But then, as you get better and better at the game the strikes find their way back into your shreds.  Usually the Trampoline is the first one to get there, but then the kicks and knee-pops show back up along with moves like the Popper or the Melon Popper.  Eventually, strikes become a pretty big part of the game.  Having a solid toe-save can be one of the most important aspects of freestyle shredding and Fu.  So that leads a lot of people to wonder why we discourage strikes so much at first.  It is, after all, a pretty substantial part of the game.

There are a few reasons that we discourage strikes and foremost of them is simply that it's really difficult to learn to control a Myachi if you're striking it.  You kind of have to learn the control first.  It's also important to control the spin of the Myachi leading into a strike, otherwise you catch a point or corner that causes the Myachi to spin out of control.  So the first and most important reason to discourage striking is that it makes the game easier to learn.  But the drawback to that is that many people never really learn to control their strikes.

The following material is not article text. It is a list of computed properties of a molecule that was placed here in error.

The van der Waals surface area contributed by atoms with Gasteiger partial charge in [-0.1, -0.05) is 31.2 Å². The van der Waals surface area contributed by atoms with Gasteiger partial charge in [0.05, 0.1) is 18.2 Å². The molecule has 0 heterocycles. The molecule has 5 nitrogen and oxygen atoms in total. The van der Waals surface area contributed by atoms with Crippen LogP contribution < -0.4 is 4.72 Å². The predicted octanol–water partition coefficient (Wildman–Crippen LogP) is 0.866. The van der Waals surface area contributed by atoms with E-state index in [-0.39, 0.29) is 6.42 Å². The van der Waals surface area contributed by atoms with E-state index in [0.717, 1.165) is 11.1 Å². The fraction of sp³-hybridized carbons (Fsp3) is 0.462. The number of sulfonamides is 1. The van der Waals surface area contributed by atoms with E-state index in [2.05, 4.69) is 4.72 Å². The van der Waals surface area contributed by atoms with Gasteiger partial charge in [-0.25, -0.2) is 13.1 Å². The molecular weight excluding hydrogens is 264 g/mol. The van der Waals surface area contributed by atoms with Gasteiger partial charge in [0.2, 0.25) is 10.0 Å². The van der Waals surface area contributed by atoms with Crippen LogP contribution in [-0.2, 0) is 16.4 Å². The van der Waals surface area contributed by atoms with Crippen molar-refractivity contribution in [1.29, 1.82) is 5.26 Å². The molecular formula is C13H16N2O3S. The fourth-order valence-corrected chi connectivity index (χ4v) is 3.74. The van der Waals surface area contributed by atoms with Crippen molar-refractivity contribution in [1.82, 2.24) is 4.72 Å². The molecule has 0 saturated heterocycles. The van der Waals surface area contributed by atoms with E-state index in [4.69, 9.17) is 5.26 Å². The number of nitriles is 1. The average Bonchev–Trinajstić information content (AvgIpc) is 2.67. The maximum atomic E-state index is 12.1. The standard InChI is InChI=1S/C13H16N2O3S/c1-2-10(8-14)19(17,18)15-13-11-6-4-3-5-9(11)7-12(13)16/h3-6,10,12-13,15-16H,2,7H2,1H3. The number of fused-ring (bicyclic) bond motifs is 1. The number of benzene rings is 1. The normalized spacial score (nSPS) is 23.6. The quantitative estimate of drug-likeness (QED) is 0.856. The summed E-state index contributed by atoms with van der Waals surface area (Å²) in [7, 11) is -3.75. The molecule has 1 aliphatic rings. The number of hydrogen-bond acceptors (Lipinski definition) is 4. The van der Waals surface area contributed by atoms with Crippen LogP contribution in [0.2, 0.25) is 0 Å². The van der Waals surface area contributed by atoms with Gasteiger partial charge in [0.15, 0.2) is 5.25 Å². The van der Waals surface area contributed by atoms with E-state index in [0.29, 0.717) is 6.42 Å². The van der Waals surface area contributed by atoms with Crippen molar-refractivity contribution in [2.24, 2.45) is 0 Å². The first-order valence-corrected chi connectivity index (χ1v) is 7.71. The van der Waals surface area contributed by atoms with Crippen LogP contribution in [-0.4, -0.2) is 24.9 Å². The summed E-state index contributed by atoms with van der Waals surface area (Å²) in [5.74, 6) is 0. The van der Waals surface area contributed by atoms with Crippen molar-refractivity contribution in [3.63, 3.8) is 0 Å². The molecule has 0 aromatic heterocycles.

Eventually this becomes a weakness.  As I already mentioned, having a good kick-save helps a ton in both freestyle and Fu, but weak striking abilities are even more detrimental in a game of MYACH.  Even novice games include multiple Trampolines, but among veteran players, marathons of kicks or alternating Poppers are not at all uncommon.  So clearly a well rounded Myachi player will need to master this element of the game as well.

The important thing to remember when you're working strikes is the angle of the Myachi.  If the Myachi is flat at the moment of the strike, you'll have maximum control of it.  The more off-angle it is, the more difficult it will be to control.  The is true of all strikes, but the tougher the strike, the more important it is.  Even a beginner can recover pretty easily from an off-angle Trampoline, but a Toe Pop or an Instep Kick to the corner of a Myachi can be a disaster.